This article aims to explore key aspects of Regulation (EU) 2022/720 (Regulation), which governs the block exemption of specific vertical agreements in the European Union market, with a focus on its implications within the Bulgarian market, particularly for its dynamic IT sector, which had a 26% growth in 2022 and reached 4.5% of the country’s GDP. Further to that, Bulgaria has seen even more foreign investments by VCs and big corporations alike, therefore such antitrust legislations are closely followed by the business ecosystem. Some of the world’s biggest automotive giants also have software and engineering development centers here, with new leading players expected to enter soon.
During the past year, the competition enforcement activities of the Albanian Competition Authority (ACA) have seen a considerable increase. The ACA approved 99 decisions, a record since its establishment 17 years ago, and fines during the year were the highest imposed in the last five years. Most of the ACA decisions were related to approvals of merger transactions, followed by decisions on market conduct investigations.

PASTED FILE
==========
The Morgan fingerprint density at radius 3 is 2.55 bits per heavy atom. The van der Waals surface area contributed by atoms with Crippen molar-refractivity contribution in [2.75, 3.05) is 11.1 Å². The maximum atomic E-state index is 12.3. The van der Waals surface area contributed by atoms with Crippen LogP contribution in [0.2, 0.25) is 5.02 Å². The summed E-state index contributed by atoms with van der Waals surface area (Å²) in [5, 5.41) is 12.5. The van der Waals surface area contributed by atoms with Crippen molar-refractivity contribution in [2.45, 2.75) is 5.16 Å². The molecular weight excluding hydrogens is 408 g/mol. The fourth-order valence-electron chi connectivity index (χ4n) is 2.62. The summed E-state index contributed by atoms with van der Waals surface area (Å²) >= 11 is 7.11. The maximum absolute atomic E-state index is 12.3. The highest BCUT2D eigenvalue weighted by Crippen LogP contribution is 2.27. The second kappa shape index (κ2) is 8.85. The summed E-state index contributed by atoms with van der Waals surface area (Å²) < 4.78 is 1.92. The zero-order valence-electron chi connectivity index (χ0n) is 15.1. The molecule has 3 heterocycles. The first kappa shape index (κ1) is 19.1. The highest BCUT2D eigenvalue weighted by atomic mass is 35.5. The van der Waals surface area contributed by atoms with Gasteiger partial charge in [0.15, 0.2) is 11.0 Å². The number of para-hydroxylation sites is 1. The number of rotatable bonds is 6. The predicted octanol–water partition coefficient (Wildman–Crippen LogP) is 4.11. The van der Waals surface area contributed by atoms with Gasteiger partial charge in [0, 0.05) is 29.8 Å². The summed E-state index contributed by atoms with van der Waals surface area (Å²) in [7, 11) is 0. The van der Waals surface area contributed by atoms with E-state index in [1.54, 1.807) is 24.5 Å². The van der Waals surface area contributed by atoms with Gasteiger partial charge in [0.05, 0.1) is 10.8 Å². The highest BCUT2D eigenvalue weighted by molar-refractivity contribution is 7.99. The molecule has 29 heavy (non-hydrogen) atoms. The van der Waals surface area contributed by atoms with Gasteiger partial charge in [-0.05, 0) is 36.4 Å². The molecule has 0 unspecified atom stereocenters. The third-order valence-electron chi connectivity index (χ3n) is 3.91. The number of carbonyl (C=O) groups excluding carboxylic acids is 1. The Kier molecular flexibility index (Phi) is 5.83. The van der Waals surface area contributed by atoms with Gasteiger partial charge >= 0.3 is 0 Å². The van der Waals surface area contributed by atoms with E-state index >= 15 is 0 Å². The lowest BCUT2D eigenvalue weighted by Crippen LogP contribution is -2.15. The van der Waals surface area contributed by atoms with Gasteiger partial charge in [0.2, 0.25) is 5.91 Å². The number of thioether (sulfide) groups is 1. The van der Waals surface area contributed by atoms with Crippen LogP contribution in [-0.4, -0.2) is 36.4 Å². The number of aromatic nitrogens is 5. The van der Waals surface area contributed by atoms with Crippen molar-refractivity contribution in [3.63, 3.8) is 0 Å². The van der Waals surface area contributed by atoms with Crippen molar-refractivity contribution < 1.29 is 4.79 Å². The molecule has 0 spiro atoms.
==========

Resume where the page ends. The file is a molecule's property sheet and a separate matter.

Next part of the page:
This article explains the tools available under Ukrainian competition law that allow interested third parties (customers, suppliers, competitors, etc.) to participate in the merger review process and protect their rights and interests. It also addresses merging parties’ potential risks associated with the involvement of third parties.
The French antitrust authority – Autorite de la Concurrence (Autorite) – has recently finalized a significant investigation against Electricite de France (EDF) and reached a notable decision that is expected to shape business models in electricity markets. Examining the case, here are its potential impacts and replicability on the Turkish electricity market.